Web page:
A tribute to a friend that has passed

This morning I received a frantic call from the daughter of my friend, informing me that her father had just died unexpectedly of a masive heart attack.  His name was Richie Stokes.

I had known Richie for over forty years. As a matter of fact, he and his wife MaryAnn, accompanied my wife, Charlotte and me on our honeymoon some thirty-eight years ago.  He and MaryAnn had never been on a honeymoon themselves and it seemed natural and comfortable for them to go to Bemuda with us.  They were an easy going couple that were game for anything.

MaryAnn, herself, had passed away a number of years ago.  She had a rare genetic disorder that attacked her liver.  She was one of the first in the country to get a liver transplant which only gave her a few extra years of life.  She was one of the most extradinary people I ever met.  Her passing left a void in the lives of Charlotte and myself.

After her death, Richie picked up th pieces as best he could, living a simple and honest life.  As years passed, I did not see Richie as much as I could.  Lives take different paths, filled with clutter and busyness. As a matter of fact, I was thinking of Richie this morning, how I needed to call him and invite him out to our all too infrequent luncheon get togethers. The opportunity never presented itself.

Richie, instead leaves many memories that were all too often taken for granted.  In our lives, many people come and go.  Through those encounters, lessons can be learned, if we can slow down enough to see and recognize them.  Richie was one such person who taught by example.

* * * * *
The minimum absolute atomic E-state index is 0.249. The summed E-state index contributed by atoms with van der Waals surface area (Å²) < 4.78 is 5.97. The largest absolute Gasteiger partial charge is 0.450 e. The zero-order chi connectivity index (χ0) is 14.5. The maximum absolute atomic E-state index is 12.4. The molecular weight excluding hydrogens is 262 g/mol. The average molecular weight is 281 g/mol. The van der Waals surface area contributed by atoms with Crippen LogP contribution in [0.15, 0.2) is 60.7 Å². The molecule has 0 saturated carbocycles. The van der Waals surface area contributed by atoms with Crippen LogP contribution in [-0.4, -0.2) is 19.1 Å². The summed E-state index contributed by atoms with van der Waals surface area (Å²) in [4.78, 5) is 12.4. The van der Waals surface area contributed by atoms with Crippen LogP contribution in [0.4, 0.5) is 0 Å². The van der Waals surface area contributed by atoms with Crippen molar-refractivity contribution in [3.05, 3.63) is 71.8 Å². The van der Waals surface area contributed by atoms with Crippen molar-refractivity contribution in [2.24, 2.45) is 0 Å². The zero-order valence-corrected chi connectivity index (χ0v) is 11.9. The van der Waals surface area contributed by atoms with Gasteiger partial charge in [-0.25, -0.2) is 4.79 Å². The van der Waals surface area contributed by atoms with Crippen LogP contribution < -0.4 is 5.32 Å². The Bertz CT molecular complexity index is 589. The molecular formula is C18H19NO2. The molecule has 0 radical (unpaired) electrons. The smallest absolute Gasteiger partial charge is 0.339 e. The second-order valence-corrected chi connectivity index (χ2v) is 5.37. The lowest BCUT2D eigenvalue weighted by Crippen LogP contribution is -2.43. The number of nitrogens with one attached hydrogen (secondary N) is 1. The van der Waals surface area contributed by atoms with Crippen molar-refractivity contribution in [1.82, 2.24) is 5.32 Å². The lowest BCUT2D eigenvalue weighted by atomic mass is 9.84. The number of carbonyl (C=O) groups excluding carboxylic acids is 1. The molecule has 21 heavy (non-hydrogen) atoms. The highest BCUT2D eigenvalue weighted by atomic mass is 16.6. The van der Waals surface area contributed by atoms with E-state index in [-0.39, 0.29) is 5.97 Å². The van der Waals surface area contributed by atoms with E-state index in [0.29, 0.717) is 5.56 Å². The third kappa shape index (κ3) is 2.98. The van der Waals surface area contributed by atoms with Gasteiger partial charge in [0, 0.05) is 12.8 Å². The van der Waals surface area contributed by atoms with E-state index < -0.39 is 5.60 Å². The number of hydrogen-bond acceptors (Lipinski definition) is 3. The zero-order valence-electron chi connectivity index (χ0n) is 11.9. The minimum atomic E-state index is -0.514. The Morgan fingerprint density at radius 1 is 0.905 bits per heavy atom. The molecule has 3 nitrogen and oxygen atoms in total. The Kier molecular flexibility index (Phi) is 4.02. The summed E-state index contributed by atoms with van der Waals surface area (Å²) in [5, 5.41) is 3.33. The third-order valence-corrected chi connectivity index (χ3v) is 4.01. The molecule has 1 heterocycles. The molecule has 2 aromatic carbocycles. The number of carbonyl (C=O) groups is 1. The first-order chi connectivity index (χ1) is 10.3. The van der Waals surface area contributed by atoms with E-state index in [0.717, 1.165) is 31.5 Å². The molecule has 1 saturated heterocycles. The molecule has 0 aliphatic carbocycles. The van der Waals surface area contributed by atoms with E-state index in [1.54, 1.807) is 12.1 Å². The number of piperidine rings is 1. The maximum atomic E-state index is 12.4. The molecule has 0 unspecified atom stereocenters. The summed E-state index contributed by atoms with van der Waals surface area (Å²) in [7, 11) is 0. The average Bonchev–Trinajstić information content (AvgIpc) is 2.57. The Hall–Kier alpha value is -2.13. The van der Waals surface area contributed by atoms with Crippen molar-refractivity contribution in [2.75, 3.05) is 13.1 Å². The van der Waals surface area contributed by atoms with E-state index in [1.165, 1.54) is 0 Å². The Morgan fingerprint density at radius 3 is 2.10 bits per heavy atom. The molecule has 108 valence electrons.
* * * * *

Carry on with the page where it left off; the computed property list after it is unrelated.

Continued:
Richie was a man who was authentic and who lived life genuinely appreciating the simple and good things that life had to offer. Though he was not free of life’s cruel occurances, he learned to make lemonade out of lemons. He was able to laugh and poke fun at many of the things that would get most people down.  He was a friend who was there if you needed help no matter what. Regardless, that you may not have seen him for awhile, you were conforted in knowing that he was only a telephone call away. 

As mentioned, Richie was not exempt from the storms of life.  Yet through it all, he never came across victimized, entitled or blaming of others.  He took full responsibility for decisions he had made in his life while being  non-judgemental of others who did not. He never pretended to be something he was not and was comfortable in his own skin, warts and all. 

Richie, I will think about you often and hopefully learn and implement the lessons you taught along the way.  I look forward to seeing you and MaryAnn on the other side.